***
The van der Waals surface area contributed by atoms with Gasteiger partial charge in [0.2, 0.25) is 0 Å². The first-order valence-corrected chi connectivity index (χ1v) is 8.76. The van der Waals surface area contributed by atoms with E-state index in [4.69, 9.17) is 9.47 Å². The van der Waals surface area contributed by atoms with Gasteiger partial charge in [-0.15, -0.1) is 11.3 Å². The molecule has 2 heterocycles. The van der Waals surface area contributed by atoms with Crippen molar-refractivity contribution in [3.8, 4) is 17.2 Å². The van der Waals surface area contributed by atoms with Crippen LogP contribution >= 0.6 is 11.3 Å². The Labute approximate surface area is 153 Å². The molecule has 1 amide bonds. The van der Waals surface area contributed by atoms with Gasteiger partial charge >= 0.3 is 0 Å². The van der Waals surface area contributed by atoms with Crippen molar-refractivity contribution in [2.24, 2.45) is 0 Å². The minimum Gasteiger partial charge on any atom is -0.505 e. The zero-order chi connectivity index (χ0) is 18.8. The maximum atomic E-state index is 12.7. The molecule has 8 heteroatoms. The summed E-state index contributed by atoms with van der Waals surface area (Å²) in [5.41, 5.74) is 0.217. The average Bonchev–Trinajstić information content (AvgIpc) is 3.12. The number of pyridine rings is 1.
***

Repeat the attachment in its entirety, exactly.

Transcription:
The van der Waals surface area contributed by atoms with Gasteiger partial charge in [0.2, 0.25) is 0 Å². The first-order valence-corrected chi connectivity index (χ1v) is 8.76. The van der Waals surface area contributed by atoms with E-state index in [4.69, 9.17) is 9.47 Å². The van der Waals surface area contributed by atoms with Gasteiger partial charge in [-0.15, -0.1) is 11.3 Å². The molecule has 2 heterocycles. The van der Waals surface area contributed by atoms with Crippen molar-refractivity contribution in [3.8, 4) is 17.2 Å². The van der Waals surface area contributed by atoms with Crippen LogP contribution >= 0.6 is 11.3 Å². The Labute approximate surface area is 153 Å². The molecule has 1 amide bonds. The van der Waals surface area contributed by atoms with Gasteiger partial charge >= 0.3 is 0 Å². The van der Waals surface area contributed by atoms with Crippen molar-refractivity contribution in [2.24, 2.45) is 0 Å². The minimum Gasteiger partial charge on any atom is -0.505 e. The zero-order chi connectivity index (χ0) is 18.8. The maximum atomic E-state index is 12.7. The molecule has 8 heteroatoms. The summed E-state index contributed by atoms with van der Waals surface area (Å²) in [5.41, 5.74) is 0.217. The average Bonchev–Trinajstić information content (AvgIpc) is 3.12. The number of pyridine rings is 1.